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The discriminatory policies of the Greek state led to a general diminution of the Turkish population. Independent estimates in 1912, on the eve of the Balkan Wars, gave the Turkish-Muslim population in Thrace a slight majority of around 53.5 percent (120,000 out of 224,000).24 Even after the population dislocations caused by the two Balkan Wars and World War I, a census conducted by the Allied administration in 1920 still granted the Turkish-Muslim population a clear plurality of around 42.4 percent (87,000 out of a total population of around 205,000), a drop of around 27 percent from the 1912 figures.25 A special commission set up to determine the population of the Greeks of Istanbul and the Turks of Thrace under the 1923 Convention Concerning the Exchange of Greek and Turkish Populations determined the Turkish population of Thrace to be 106,000. The 1928 Greek census put the number of Muslim Turkish speakers at 126,017, a figure that grew to 140,090 in the 1940 census.26 According to the 1951 census, there were 112,665 Turks, though many believe that decrease can be attributed to the fact that many Turks fled Greece, especially Thrace which was under Bulgarian control, during World War II, and did not return at war’s end.27

Today the Turkish minority of Thrace, depending on estimates, numbers between 80-120,000, roughly the same as the number in the 1951 census. Given a 2 percent growth rate—and some estimates have put the growth rate of the Turkish minority as high as 2.8 percent—the Turkish population today would be expected to number 291,472 using the 1951 census data as a base figure or 444,945 using the 1940 census data.

Trends in land ownership have followed demographics. Although no independent figure exists, it appears that most land in 1923 was owned by Turks in the form of estates held by Turkish nobles. Although believed to be somewhat inflated, figures from Turkish sources claim that 84 percent of the land was owned by Turks, 10 percent by Bulgarians, and only 5 percent by Greeks; there are no available Greek figures.28 By the early 1990s, as a result of the expropriation of land for public works that was disproportionately targeted against ethnic Turks, the Turkish minority held between 20 and 40 percent of the land.29 Since the majority of Turks are involved in agriculture, the loss of land equals the loss of their livelihood.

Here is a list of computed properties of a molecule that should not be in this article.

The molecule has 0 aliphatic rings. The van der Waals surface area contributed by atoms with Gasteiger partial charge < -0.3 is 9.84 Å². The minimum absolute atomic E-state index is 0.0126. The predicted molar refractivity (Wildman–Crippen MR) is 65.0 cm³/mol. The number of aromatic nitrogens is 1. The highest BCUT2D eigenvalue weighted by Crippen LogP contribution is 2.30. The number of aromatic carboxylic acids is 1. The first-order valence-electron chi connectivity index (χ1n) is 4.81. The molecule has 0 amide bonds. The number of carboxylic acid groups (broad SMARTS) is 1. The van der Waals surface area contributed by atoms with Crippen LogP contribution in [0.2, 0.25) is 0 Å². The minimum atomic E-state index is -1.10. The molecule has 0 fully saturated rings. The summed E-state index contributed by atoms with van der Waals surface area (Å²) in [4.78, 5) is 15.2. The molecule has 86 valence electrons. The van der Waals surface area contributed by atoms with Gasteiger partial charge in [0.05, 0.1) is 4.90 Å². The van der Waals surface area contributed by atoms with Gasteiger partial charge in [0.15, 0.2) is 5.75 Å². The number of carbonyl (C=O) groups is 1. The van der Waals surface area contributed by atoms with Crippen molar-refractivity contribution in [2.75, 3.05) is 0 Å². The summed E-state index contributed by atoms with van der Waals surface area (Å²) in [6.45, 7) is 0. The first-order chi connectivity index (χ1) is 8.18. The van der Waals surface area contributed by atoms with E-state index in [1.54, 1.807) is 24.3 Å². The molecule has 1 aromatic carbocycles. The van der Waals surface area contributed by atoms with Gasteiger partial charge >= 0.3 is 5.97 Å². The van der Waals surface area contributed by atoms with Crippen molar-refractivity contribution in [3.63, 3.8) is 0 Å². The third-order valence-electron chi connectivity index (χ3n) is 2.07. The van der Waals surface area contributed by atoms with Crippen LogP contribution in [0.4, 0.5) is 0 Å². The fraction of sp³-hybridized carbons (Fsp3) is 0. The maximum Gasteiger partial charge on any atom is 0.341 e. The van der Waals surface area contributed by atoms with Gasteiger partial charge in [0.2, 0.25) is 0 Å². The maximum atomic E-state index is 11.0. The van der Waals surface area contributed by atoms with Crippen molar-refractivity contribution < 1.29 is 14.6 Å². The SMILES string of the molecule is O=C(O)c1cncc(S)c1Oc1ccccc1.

24 Other groups in the region included Greeks (60,000), Bulgarians (40,000), and “others” (4,000). Even Greek estimates of the time admitted a Turkish-Muslim plurality of around 47 percent out of a total population of 239,000, while citing a Greek population of 87,000 (39 percent). Information provided by the Greek Helsinki Monitor, based on a 1994 study by Dalegre. 25 Ibid. The 1920 census reported 56,000 Greeks, a decrease of 10 percent compared with independent 1912 estimates, 54,000 Bulgarians, a jump of 35 percent, and 8,000 others, an increase of 100 percent. Bulgarian administration between 1913-1920 led to an influx of Bulgarians and an outflow of Turks and, to a lesser extent, of Greeks. 26 See Angelopoulos, p.126. Under the 1928 census, 191,254 individuals stated that Turkish was their mother tongue, though 65, 237 of these were Greeks from Turkey who arrived as a result of the population exchange. It appears that Angelopoulos arrived at the figure for Turkish Muslims by subtracting the number of Muslims in the 1928 census, 126,017, from the total number of Turkish speakers. According to the 1940 census, there were 229,075 Turkish speakers and 141,090 Muslims. 27 After the 1951 census, the Greek National Service of Statistics stopped asking questions concerning national/ethnic origin, language use, or religion. According to the 1951 census, there were 92,443 Turcophones, 7,429 Gypsies, and 18,671 Pomaks, for a total of 118,533. The difference between that figure and the 112,665 Muslim total can be explained by the fact that some of the Turkish speakers were probably ethnic Greek Orthodox who came to Greece from Anatolia as a result of the 1923 population exchange. Figures from Christos L. Rozakis, “The international protection of minorities in Greece,” in Kevin Featherstone and Kostas Ifantis, eds, Greece in a Changing Europe: Between European Integration and Balkan disintegration? (Manchester: Manchester University Press, 1996), p. 98. 28 Unpublished manuscript on the Turkish minority by the Greek Helsinki Monitor, data from Dalegre, 1994. 29 Destroying Ethnic Identity: The Turks of Greece, August 1990, pp. 2, 35-36 and Human Rights Watch, “Greece: Improvements for Turkish Minority; Problems Remain,” April 1992, p. 5.

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